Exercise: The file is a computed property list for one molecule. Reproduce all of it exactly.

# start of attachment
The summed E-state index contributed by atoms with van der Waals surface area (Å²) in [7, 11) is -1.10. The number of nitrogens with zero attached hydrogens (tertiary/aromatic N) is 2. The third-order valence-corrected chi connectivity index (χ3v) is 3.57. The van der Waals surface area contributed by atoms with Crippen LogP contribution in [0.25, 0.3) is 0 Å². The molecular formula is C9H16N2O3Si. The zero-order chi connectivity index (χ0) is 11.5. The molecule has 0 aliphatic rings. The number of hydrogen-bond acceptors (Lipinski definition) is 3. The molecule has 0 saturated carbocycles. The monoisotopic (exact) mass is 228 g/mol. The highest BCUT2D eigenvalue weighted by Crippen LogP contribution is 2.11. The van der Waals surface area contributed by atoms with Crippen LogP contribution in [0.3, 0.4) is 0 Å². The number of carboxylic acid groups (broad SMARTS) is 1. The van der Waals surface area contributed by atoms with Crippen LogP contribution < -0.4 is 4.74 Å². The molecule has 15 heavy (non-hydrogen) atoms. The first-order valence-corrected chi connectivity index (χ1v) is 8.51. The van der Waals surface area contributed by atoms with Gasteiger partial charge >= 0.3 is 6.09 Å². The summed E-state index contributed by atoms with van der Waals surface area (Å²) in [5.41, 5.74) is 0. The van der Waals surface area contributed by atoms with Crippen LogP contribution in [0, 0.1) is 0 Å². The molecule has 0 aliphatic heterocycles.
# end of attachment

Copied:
The summed E-state index contributed by atoms with van der Waals surface area (Å²) in [7, 11) is -1.10. The number of nitrogens with zero attached hydrogens (tertiary/aromatic N) is 2. The third-order valence-corrected chi connectivity index (χ3v) is 3.57. The van der Waals surface area contributed by atoms with Crippen LogP contribution in [0.25, 0.3) is 0 Å². The molecular formula is C9H16N2O3Si. The zero-order chi connectivity index (χ0) is 11.5. The molecule has 0 aliphatic rings. The number of hydrogen-bond acceptors (Lipinski definition) is 3. The molecule has 0 saturated carbocycles. The monoisotopic (exact) mass is 228 g/mol. The highest BCUT2D eigenvalue weighted by Crippen LogP contribution is 2.11. The van der Waals surface area contributed by atoms with Crippen LogP contribution in [0.3, 0.4) is 0 Å². The number of carboxylic acid groups (broad SMARTS) is 1. The van der Waals surface area contributed by atoms with Crippen LogP contribution < -0.4 is 4.74 Å². The molecule has 15 heavy (non-hydrogen) atoms. The first-order valence-corrected chi connectivity index (χ1v) is 8.51. The van der Waals surface area contributed by atoms with Gasteiger partial charge >= 0.3 is 6.09 Å². The summed E-state index contributed by atoms with van der Waals surface area (Å²) in [5.41, 5.74) is 0. The van der Waals surface area contributed by atoms with Crippen LogP contribution in [0, 0.1) is 0 Å². The molecule has 0 aliphatic heterocycles.